In addition to the simple scenarios, we did two mass casualty incident (MCI) scenarios. The first involved actually throwing 5 students in the Pacific Ocean to simulate a boat wreck. The rest of us had to organize and co-ordinate the rescue and treatment of 5 people who were all hypothermic and had various types of injuries. Working with scene safety as a real consideration was pretty exciting. We also did a night MCI involving patients we were led to believe were not part of the simulation.

Overall the class was an excellent experience. The venue was beautiful. The WMI instructors were highly experienced; both had spent extensive amounts of time working in the field all over the world. I learned new skills, met some amazing people, and got in a tremendous amount of practice with wilderness medicine.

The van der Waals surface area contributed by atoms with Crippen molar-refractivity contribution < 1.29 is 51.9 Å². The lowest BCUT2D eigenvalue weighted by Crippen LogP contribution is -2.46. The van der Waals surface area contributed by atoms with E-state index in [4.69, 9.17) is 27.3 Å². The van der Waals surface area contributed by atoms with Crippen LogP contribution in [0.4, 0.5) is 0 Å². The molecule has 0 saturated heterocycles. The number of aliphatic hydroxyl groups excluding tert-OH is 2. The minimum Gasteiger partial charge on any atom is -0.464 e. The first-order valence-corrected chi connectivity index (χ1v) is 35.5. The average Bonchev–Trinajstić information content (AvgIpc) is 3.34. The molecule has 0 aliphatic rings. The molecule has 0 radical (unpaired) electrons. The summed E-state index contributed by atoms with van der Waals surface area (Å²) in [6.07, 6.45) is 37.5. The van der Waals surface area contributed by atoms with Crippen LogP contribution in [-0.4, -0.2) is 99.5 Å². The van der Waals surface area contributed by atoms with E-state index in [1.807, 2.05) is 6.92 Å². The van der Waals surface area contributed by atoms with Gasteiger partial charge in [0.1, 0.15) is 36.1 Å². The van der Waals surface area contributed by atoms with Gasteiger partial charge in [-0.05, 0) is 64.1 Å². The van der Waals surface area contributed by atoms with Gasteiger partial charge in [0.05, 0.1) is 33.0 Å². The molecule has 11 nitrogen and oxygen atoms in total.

Alzheimer’s and SAR

The Alzheimer’s Association’s Safe Return® guide describes Alzheimer’s disease as a progressive brain disorder that gradually destroys a person’s memory and ability to learn, reason, make judgments, communicate, and carry out daily activities. As Alzheimer’s progresses, individuals may also experience changes in personality and behavior such as anxiety, suspiciousness or agitation, and delusions or hallucinations.

Alzheimer’s is the most common form of dementia, a group of conditions that gradually destroys brain cells and leads to progressive decline in mental function.